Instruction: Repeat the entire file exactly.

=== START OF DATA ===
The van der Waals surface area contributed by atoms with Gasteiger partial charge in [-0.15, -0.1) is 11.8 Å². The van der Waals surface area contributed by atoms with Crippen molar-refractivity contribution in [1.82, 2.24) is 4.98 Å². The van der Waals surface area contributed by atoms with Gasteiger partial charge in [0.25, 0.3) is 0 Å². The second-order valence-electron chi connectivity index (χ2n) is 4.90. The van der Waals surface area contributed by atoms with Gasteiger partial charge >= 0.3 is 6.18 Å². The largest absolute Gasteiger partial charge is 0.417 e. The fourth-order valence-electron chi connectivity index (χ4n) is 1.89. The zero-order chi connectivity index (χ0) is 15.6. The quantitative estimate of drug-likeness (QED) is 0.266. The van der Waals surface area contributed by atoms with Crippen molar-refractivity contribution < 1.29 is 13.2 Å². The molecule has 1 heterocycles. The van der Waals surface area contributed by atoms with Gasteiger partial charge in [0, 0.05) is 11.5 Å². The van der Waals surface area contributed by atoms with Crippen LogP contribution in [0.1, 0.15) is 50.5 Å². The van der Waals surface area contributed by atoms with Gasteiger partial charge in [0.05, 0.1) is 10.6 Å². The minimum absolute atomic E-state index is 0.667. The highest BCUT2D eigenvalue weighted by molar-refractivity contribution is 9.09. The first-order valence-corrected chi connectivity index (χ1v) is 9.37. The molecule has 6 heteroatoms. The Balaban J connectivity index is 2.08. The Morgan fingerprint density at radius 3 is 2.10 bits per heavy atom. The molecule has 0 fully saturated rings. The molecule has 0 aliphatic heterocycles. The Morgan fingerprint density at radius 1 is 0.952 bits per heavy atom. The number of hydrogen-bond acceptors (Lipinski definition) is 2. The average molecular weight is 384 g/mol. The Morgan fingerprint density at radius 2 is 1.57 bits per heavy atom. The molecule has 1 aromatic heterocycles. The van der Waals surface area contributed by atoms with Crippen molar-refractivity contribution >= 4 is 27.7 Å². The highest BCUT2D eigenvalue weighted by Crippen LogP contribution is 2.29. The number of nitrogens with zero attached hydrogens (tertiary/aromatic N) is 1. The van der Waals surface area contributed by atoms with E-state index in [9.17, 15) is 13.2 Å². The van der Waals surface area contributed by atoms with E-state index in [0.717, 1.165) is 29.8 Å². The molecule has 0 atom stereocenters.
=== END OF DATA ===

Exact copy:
The van der Waals surface area contributed by atoms with Gasteiger partial charge in [-0.15, -0.1) is 11.8 Å². The van der Waals surface area contributed by atoms with Crippen molar-refractivity contribution in [1.82, 2.24) is 4.98 Å². The van der Waals surface area contributed by atoms with Gasteiger partial charge in [0.25, 0.3) is 0 Å². The second-order valence-electron chi connectivity index (χ2n) is 4.90. The van der Waals surface area contributed by atoms with Gasteiger partial charge >= 0.3 is 6.18 Å². The largest absolute Gasteiger partial charge is 0.417 e. The fourth-order valence-electron chi connectivity index (χ4n) is 1.89. The zero-order chi connectivity index (χ0) is 15.6. The quantitative estimate of drug-likeness (QED) is 0.266. The van der Waals surface area contributed by atoms with Crippen molar-refractivity contribution < 1.29 is 13.2 Å². The molecule has 1 heterocycles. The van der Waals surface area contributed by atoms with Gasteiger partial charge in [0, 0.05) is 11.5 Å². The van der Waals surface area contributed by atoms with Crippen LogP contribution in [0.1, 0.15) is 50.5 Å². The van der Waals surface area contributed by atoms with Gasteiger partial charge in [0.05, 0.1) is 10.6 Å². The minimum absolute atomic E-state index is 0.667. The highest BCUT2D eigenvalue weighted by molar-refractivity contribution is 9.09. The first-order valence-corrected chi connectivity index (χ1v) is 9.37. The molecule has 6 heteroatoms. The Balaban J connectivity index is 2.08. The Morgan fingerprint density at radius 3 is 2.10 bits per heavy atom. The molecule has 0 fully saturated rings. The molecule has 0 aliphatic heterocycles. The Morgan fingerprint density at radius 1 is 0.952 bits per heavy atom. The number of hydrogen-bond acceptors (Lipinski definition) is 2. The average molecular weight is 384 g/mol. The Morgan fingerprint density at radius 2 is 1.57 bits per heavy atom. The molecule has 1 aromatic heterocycles. The van der Waals surface area contributed by atoms with Crippen molar-refractivity contribution >= 4 is 27.7 Å². The highest BCUT2D eigenvalue weighted by Crippen LogP contribution is 2.29. The number of nitrogens with zero attached hydrogens (tertiary/aromatic N) is 1. The van der Waals surface area contributed by atoms with E-state index in [9.17, 15) is 13.2 Å². The van der Waals surface area contributed by atoms with E-state index in [0.717, 1.165) is 29.8 Å². The molecule has 0 atom stereocenters.